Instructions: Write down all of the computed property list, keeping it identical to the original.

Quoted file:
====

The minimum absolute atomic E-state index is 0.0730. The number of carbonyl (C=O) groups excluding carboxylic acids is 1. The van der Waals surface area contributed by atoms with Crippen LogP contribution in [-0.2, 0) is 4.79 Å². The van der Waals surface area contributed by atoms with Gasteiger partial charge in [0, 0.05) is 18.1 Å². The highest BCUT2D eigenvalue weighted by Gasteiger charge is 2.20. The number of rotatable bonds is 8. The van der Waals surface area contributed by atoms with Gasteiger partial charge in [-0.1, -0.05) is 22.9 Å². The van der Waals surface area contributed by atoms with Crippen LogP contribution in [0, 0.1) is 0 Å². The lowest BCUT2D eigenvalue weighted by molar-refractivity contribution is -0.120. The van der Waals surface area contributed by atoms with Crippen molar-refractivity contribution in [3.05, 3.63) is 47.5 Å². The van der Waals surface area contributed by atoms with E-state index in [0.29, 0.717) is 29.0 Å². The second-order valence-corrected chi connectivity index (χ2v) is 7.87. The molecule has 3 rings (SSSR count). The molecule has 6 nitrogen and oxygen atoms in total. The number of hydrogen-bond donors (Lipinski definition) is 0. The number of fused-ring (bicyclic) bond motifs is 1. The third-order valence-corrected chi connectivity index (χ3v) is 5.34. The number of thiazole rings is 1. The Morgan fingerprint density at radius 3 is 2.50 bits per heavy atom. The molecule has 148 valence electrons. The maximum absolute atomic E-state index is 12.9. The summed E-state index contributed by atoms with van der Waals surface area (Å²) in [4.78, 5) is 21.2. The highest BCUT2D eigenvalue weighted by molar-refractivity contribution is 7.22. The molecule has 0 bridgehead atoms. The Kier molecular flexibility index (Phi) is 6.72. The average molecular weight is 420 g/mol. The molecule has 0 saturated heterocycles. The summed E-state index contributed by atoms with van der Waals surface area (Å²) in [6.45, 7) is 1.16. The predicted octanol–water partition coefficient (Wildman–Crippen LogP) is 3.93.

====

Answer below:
The minimum absolute atomic E-state index is 0.0730. The number of carbonyl (C=O) groups excluding carboxylic acids is 1. The van der Waals surface area contributed by atoms with Crippen LogP contribution in [-0.2, 0) is 4.79 Å². The van der Waals surface area contributed by atoms with Gasteiger partial charge in [0, 0.05) is 18.1 Å². The highest BCUT2D eigenvalue weighted by Gasteiger charge is 2.20. The number of rotatable bonds is 8. The van der Waals surface area contributed by atoms with Gasteiger partial charge in [-0.1, -0.05) is 22.9 Å². The van der Waals surface area contributed by atoms with Crippen LogP contribution in [0, 0.1) is 0 Å². The lowest BCUT2D eigenvalue weighted by molar-refractivity contribution is -0.120. The van der Waals surface area contributed by atoms with Crippen molar-refractivity contribution in [3.05, 3.63) is 47.5 Å². The van der Waals surface area contributed by atoms with E-state index in [0.29, 0.717) is 29.0 Å². The second-order valence-corrected chi connectivity index (χ2v) is 7.87. The molecule has 3 rings (SSSR count). The molecule has 6 nitrogen and oxygen atoms in total. The number of hydrogen-bond donors (Lipinski definition) is 0. The number of fused-ring (bicyclic) bond motifs is 1. The third-order valence-corrected chi connectivity index (χ3v) is 5.34. The number of thiazole rings is 1. The Morgan fingerprint density at radius 3 is 2.50 bits per heavy atom. The molecule has 148 valence electrons. The maximum absolute atomic E-state index is 12.9. The summed E-state index contributed by atoms with van der Waals surface area (Å²) in [4.78, 5) is 21.2. The highest BCUT2D eigenvalue weighted by molar-refractivity contribution is 7.22. The molecule has 0 bridgehead atoms. The Kier molecular flexibility index (Phi) is 6.72. The average molecular weight is 420 g/mol. The molecule has 0 saturated heterocycles. The summed E-state index contributed by atoms with van der Waals surface area (Å²) in [6.45, 7) is 1.16. The predicted octanol–water partition coefficient (Wildman–Crippen LogP) is 3.93.